Only media that participate in “responsible news dissemination” should be able to receive media support, MPRT suggests. Among other things, media that “mislead about science and entrenched knowledge” should not be able to receive media support.
Linking the state support system to evaluating content advertising in this way is now receiving severe criticism.
The Tidningsutgivarna (TU) trade association “strongly rejects” the authority’s requirement to publish news responsibly. Notions and definitions of authority are vague and will provide room for self-assessments, TU believes.
There are different opinions about what constitutes established knowledge and science, writes TU, who also believes that “it is inappropriate to have a governmental authority involved in classifying the media as being responsible and irresponsible, respectively.”
It restricts freedom of expression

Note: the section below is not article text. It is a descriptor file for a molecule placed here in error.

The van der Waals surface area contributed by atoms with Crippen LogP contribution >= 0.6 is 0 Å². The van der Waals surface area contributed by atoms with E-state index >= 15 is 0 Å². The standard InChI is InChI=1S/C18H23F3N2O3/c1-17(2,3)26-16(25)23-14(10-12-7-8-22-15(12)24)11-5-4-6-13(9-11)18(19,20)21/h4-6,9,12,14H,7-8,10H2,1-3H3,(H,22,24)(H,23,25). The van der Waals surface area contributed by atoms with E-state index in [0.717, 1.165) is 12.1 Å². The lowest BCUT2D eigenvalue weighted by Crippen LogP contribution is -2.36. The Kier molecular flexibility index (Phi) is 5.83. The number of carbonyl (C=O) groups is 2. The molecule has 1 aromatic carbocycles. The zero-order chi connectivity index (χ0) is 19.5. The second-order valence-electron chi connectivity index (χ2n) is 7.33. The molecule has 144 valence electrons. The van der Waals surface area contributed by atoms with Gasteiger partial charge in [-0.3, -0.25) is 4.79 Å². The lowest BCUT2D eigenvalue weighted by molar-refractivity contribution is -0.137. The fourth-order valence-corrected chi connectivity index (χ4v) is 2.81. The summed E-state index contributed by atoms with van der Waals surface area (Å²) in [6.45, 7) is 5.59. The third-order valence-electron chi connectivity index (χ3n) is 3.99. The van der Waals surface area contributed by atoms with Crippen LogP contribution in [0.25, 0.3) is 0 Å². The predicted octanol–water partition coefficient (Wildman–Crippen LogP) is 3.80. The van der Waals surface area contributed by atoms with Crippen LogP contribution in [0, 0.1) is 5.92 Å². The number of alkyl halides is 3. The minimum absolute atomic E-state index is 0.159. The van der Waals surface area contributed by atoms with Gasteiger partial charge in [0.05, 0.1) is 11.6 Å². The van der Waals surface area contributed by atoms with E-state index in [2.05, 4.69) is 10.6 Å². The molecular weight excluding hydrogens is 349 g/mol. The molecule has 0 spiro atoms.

The Swedish Press Association is also criticizing the proposal. In their response to the consultation, they questioned the authority’s interpretation of the concept of “high-quality editorial content”. Historically, the quality of editing has been linked to the number of journalists employed and the proportion of private content. The MPRT proposal could mean introducing a new type of content review and indirect restriction of constitutionally protected freedom of expression, according to the Swedish Journalists Association.
The Publicist Club wrote that they “see with great concern” that MRPT wants to link the exercise of power to a self-regulating media ethics system that has been in place for more than 100 years. “The fact that self-regulating activities are devoid of the state and authorities is the cornerstone of the entire construction.”
The Media Ombudsman is also critical of integrating the media ethics system with state support systems.